[1 of 2]

  • @ustaknow 7 weeks

    [2 of 2]

    I see them around (laptops) for ~$400 ish USD (new) +- and would max the RAM out, (just because πŸ˜€ ) and get an external USB terabyte drive or *two to write to, back up files to.

    So, that roughly, comes to ~ $748 ish plus cables, say $800 ish for the Singer Songwriter Special, package πŸ˜€

    - "this", - your're looking at time tested, many years, and using industry standard, non proprietary GNU equipment with the whole internet as "support".

    Remember, audio interface ? as USB, and in the Signal Chain, - is universal serial port, other, plug and play, industry standard, -- all.
    So, "best", means it works. Does not work, means it got to funky, complicated in the buttons and lights.

    (If you get in to "midi", πŸ˜€ well, then you're on your own, I don't do midi πŸ˜€ and probably never will.)

  • @gm7  7 weeks

    A good USB audio interface is a must say a Focusrite Scarlett (2 inputs) as @zecoop said. A SM58 for vocals and a SM57 for guitar capture .
    A fairly good free DAW(Digital Audio interface) is Audacity..which several FAWMer are using and you can see that in their bio. if you want to ask them some questions.
    A good set of mixing head phones will help if your worried about annoying people during mixing vs monitor speakers.

  • @headfirstonly  7 weeks

    @gm7 I guess in the strictest sense Audacity counts as a DAW, but it:
    * doesn't do MIDI
    * doesn't apply audio effects in real time
    * doesn't support VSTi plugins

    New PC users would be much better grabbing Cakewalk, which is free and is a "proper" DAW with functionality more in line with premium DAWs.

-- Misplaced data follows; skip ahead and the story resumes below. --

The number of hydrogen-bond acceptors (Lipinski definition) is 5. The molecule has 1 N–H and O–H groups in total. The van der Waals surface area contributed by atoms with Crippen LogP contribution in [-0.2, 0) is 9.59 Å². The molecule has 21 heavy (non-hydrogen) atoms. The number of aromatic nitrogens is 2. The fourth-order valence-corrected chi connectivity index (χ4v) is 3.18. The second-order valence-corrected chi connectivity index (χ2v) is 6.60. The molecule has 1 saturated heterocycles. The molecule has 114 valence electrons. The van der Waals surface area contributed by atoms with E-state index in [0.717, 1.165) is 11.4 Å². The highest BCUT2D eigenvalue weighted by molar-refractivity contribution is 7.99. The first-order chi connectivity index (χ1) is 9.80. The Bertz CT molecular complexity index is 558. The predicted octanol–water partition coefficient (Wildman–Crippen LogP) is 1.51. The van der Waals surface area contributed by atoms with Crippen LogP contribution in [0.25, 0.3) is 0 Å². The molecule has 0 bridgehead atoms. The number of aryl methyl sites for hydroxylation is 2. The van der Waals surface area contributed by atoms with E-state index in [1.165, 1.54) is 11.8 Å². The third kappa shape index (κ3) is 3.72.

• @fuzzy  7 weeks

    Gotta say. if you're new to DAWs, Audacity might be a better choice to start with. It's what I've used for eleven years and it does everything I've needed to do so far.
    I downloaded and tried Cakewalk and could not make head nor tail out of it after a solid two hours of trying, even with instructional videos
    Maybe I'm just clueless, I dunno.

  • @ustaknow 7 weeks

    Hey @kenmattsson -

    I'm gonna drop out of this, and want to clarify one thing, there is,
    - Recording
    - Everything else

    What I comment engages,
    - Recording

    You said:
    "get better on recording... ... be able to start practicing recording, and recommendations for particular equipment for that..."

    The greatest challenge "online" in getting an answer is we do not know what is the answer or why.

    So, as said, what you have is all you need. If you can record, you are practicing recording. Actually, you may simply use a phone for that; or, the mic/speakers on the Laptop.

    I suppose, when someone says very specifically and clearly, regardless of what else you comment that - you want to Record, and practice that, (Recording), they are not seeking a rating thread for all the other that does not engage, - Recording.

    Now I never learned how to drive, and my first cars were, Jaguar XKE's, and stuff like that, Porsche. When I grew up and was asked what a person in my life should learn on, actually learn, - I pointed them to a Honda Civic Automatic Transmission; then Hyundai and now drives a all Wheel Drive, Turbo Charged German made thingy. It goes very fast may double the speed on any curve, 35's at 70mph no problem (dry pavement).